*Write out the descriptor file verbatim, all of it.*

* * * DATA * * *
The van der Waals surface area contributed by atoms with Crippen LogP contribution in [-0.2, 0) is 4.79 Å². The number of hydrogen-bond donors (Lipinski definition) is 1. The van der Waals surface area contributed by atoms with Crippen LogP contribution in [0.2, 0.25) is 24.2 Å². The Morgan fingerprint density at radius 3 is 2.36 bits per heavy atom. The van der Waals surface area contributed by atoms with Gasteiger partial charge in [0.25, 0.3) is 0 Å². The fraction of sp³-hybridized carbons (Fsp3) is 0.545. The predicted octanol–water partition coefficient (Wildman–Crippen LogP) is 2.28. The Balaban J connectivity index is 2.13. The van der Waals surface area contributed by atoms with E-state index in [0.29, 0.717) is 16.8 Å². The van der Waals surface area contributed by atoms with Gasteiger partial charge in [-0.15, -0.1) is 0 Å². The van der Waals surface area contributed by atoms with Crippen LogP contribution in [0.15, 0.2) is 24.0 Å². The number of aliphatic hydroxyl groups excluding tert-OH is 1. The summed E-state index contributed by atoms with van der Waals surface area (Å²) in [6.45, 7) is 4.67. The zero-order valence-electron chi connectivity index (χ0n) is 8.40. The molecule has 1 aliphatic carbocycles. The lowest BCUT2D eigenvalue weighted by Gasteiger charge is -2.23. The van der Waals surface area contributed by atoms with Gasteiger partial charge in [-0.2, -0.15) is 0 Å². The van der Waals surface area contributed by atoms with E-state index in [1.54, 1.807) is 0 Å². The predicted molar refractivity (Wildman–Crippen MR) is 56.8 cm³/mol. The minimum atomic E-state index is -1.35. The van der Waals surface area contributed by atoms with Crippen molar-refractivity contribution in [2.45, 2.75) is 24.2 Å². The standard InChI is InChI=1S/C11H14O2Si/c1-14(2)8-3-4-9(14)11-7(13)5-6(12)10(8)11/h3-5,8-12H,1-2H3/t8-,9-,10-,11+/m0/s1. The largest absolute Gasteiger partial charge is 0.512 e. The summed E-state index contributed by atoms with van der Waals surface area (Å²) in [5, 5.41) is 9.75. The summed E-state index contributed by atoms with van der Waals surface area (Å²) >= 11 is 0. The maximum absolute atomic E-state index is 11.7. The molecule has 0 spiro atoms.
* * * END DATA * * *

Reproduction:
The van der Waals surface area contributed by atoms with Crippen LogP contribution in [-0.2, 0) is 4.79 Å². The number of hydrogen-bond donors (Lipinski definition) is 1. The van der Waals surface area contributed by atoms with Crippen LogP contribution in [0.2, 0.25) is 24.2 Å². The Morgan fingerprint density at radius 3 is 2.36 bits per heavy atom. The van der Waals surface area contributed by atoms with Gasteiger partial charge in [0.25, 0.3) is 0 Å². The fraction of sp³-hybridized carbons (Fsp3) is 0.545. The predicted octanol–water partition coefficient (Wildman–Crippen LogP) is 2.28. The Balaban J connectivity index is 2.13. The van der Waals surface area contributed by atoms with E-state index in [0.29, 0.717) is 16.8 Å². The van der Waals surface area contributed by atoms with Gasteiger partial charge in [-0.15, -0.1) is 0 Å². The van der Waals surface area contributed by atoms with Crippen LogP contribution in [0.15, 0.2) is 24.0 Å². The number of aliphatic hydroxyl groups excluding tert-OH is 1. The summed E-state index contributed by atoms with van der Waals surface area (Å²) in [6.45, 7) is 4.67. The zero-order valence-electron chi connectivity index (χ0n) is 8.40. The molecule has 1 aliphatic carbocycles. The lowest BCUT2D eigenvalue weighted by Gasteiger charge is -2.23. The van der Waals surface area contributed by atoms with Gasteiger partial charge in [-0.2, -0.15) is 0 Å². The van der Waals surface area contributed by atoms with E-state index in [1.54, 1.807) is 0 Å². The predicted molar refractivity (Wildman–Crippen MR) is 56.8 cm³/mol. The minimum atomic E-state index is -1.35. The van der Waals surface area contributed by atoms with Crippen molar-refractivity contribution in [2.45, 2.75) is 24.2 Å². The standard InChI is InChI=1S/C11H14O2Si/c1-14(2)8-3-4-9(14)11-7(13)5-6(12)10(8)11/h3-5,8-12H,1-2H3/t8-,9-,10-,11+/m0/s1. The largest absolute Gasteiger partial charge is 0.512 e. The summed E-state index contributed by atoms with van der Waals surface area (Å²) in [5, 5.41) is 9.75. The summed E-state index contributed by atoms with van der Waals surface area (Å²) >= 11 is 0. The maximum absolute atomic E-state index is 11.7. The molecule has 0 spiro atoms.